McDonald’s Canada says temporary foreign workers are a necessary ingredient in the fast-food chain’s business model, but until the company satisfies itself and Canadians that it doesn’t abuse the federal jobs initiative, its use of the program is on hold.
Stung by recent criticism of its use of temporary foreign workers, McDonald’s senior vice-president of human resources Len Jillard said Wednesday the firm will suspend the program while an audit by a third party determines if there have been violations or abuse of workers — foreign or Canadian.
“The reason why we’re doing that is we want to communicate to everyone we’re taking this very seriously,” Jillard said in an exclusive interview with The Canadian Press. “We’re taking a pause. We’re making sure that we’ve got everything in order, which I’m convinced we have.”
Jillard said McDonald’s had already informed federal Employment Minister Jason Kenney.
In Winnipeg on Wednesday, Kenney called the actions by McDonald’s responsible.
“And, quite frankly, I would encourage other companies to more closely look at their own practices, especially for these companies that have franchise operations where they may not be directly dealing with the day-to-day management decisions.”
Jillard said McDonald’s is voluntarily suspending its use of federal Labour Market Opinion applications for all of its Canadian restaurants for the hiring of temporary foreign workers.
The LMO process is designed to ensure there are no Canadian workers available before a company receives permission to hire foreign workers.
Three McDonald’s franchises in Victoria and a pizza restaurant in Weyburn, Sask., are at the centre of program abuse allegations involving Canadian employees alleging foreign workers were given priority work status, and in some cases took their jobs.
McDonald’s is in the process of taking full ownership of the three Victoria franchises from the Victoria operator who previously held an 80 per cent share in the three outlets.
Shortly after the Victoria restaurants were singled out by the federal government for breaking the rules, B.C. Federation of Labour president Jim Sinclair called on the company to stop using the program and asked the government to eliminate the use of the temporary workers for entry-level jobs.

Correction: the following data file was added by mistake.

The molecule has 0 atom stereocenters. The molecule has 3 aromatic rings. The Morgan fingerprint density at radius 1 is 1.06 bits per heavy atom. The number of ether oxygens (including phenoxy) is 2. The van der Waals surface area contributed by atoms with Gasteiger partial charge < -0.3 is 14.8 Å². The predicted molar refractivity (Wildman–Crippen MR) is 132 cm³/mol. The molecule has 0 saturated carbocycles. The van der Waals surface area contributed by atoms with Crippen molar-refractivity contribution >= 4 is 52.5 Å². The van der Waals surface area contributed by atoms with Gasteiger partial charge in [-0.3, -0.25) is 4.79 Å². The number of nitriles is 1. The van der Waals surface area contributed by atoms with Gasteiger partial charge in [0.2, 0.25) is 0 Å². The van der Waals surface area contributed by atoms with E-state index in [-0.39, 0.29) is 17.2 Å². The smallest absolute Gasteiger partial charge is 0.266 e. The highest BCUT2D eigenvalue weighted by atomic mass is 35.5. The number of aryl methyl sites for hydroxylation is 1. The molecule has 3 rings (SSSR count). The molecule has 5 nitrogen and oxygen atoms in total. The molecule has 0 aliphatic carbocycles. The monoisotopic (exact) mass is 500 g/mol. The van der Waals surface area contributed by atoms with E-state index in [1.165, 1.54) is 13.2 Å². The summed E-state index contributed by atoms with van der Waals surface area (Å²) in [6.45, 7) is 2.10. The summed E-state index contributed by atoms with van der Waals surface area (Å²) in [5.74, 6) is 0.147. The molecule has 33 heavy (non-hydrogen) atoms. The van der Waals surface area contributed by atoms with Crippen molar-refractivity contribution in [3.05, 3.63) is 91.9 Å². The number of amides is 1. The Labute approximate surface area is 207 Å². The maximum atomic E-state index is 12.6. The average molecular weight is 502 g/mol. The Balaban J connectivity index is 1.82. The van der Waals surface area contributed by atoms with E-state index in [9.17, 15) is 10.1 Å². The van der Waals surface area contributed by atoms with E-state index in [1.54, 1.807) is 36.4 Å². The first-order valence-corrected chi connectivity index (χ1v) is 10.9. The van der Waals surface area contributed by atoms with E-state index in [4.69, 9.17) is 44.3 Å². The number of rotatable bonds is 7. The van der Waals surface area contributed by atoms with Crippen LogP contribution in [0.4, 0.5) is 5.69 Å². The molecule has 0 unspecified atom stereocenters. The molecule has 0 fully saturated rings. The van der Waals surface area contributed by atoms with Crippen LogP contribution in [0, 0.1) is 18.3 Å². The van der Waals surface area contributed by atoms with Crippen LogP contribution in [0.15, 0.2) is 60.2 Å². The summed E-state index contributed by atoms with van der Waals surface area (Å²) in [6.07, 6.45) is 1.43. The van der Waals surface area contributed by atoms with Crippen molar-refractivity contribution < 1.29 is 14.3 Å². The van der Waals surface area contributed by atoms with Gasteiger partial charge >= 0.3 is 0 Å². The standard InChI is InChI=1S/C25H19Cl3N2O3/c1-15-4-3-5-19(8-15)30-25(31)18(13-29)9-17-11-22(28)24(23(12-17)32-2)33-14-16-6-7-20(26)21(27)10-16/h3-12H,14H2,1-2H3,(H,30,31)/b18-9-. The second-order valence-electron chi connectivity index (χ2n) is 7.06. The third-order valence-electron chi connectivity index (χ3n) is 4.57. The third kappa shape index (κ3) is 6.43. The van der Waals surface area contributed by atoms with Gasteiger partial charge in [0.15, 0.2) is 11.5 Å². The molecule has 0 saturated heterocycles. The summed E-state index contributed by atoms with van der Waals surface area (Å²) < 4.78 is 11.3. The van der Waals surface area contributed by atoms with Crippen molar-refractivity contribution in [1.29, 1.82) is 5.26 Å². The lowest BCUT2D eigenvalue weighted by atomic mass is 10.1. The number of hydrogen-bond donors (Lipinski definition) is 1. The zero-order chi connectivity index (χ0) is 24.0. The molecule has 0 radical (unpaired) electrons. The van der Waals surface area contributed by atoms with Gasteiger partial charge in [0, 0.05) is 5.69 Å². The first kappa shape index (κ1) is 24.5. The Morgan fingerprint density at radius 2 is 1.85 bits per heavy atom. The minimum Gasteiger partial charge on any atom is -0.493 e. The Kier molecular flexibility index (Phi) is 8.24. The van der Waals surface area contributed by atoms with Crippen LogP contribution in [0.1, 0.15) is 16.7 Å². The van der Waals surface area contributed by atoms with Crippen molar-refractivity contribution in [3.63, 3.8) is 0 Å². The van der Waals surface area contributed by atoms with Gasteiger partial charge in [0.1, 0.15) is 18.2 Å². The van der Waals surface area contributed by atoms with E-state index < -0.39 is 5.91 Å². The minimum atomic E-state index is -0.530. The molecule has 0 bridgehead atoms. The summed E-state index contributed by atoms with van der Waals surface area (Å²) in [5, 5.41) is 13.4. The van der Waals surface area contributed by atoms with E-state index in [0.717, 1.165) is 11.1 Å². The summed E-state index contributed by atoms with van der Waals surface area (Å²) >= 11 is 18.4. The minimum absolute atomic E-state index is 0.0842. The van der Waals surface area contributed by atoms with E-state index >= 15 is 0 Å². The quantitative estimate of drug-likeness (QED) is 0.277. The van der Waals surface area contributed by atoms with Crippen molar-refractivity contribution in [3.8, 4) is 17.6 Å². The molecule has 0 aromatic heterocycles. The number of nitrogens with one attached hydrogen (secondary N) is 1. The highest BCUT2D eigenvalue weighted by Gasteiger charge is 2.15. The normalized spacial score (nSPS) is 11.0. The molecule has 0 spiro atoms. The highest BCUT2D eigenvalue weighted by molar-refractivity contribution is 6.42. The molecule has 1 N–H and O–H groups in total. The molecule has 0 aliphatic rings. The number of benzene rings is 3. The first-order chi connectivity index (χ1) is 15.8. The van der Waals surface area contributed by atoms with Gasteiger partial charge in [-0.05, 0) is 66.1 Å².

“If McDonald’s does not take action to achieve these solutions, the B.C. Federation of Labour will consider further actions, including but not limited to, calling for a boycott of McDonald’s,” read the letter Sinclair sent to McDonald’s CEO John Betts.
Irene Lanzinger, the secretary treasurer with B.C. Federation of Labour, said in an interview Wednesday that McDonald’s still had not gone far enough to solve the problem.
“They’ve taken some steps to deal with that, but really they should show a commitment to hiring Canadian residents for these jobs.”
Jillard said McDonald’s continues to support hiring temporary foreign workers to alleviate labour shortages in some markets, especially in small-town, but booming, Western Canada.
He said the company was setting up the terms of reference for the third-party analysis, but hadn’t yet hired the firm that would do the work.
“It’s responsible for us as a reinforcement of our core value of being responsible, ethical and caring for our employees that we take this pause right now.”
Four per cent of the more than 80,000 McDonald’s employees in Canada are temporary foreign workers, Jillard said.
Earlier on Wednesday, Kenney warned that employers who abuse the program could face fraud charges and possible jail time.
The minister said the federal government believes the number of abusers is small, but penalties can be strong.
“If an employer lies on their application for this program ... that could constitute fraud, potentially, under the Immigration Act, which is a criminal offence punishable with jail time or very severe penalties,” Kenney said when asked about the program during a news conference on job-training.
“We’re putting, I think, the small number of abusive, bad employers on notice that we won’t tolerate that.”
Kenney said a bill now before Parliament would make it easier to impose administrative penalties on employers who break the rules. He also said the government has beefed up the program requirements to help prevent abuse.
“We’ve extended the advertising requirements for employers. We ensure that they pay what’s called the prevailing regional wage rate, which is effectively often more than what starting local employees get paid, and we’re now charging employers fees when they apply for the program.”
By Dirk Meissner
THE CANADIAN PRESS—VICTORIA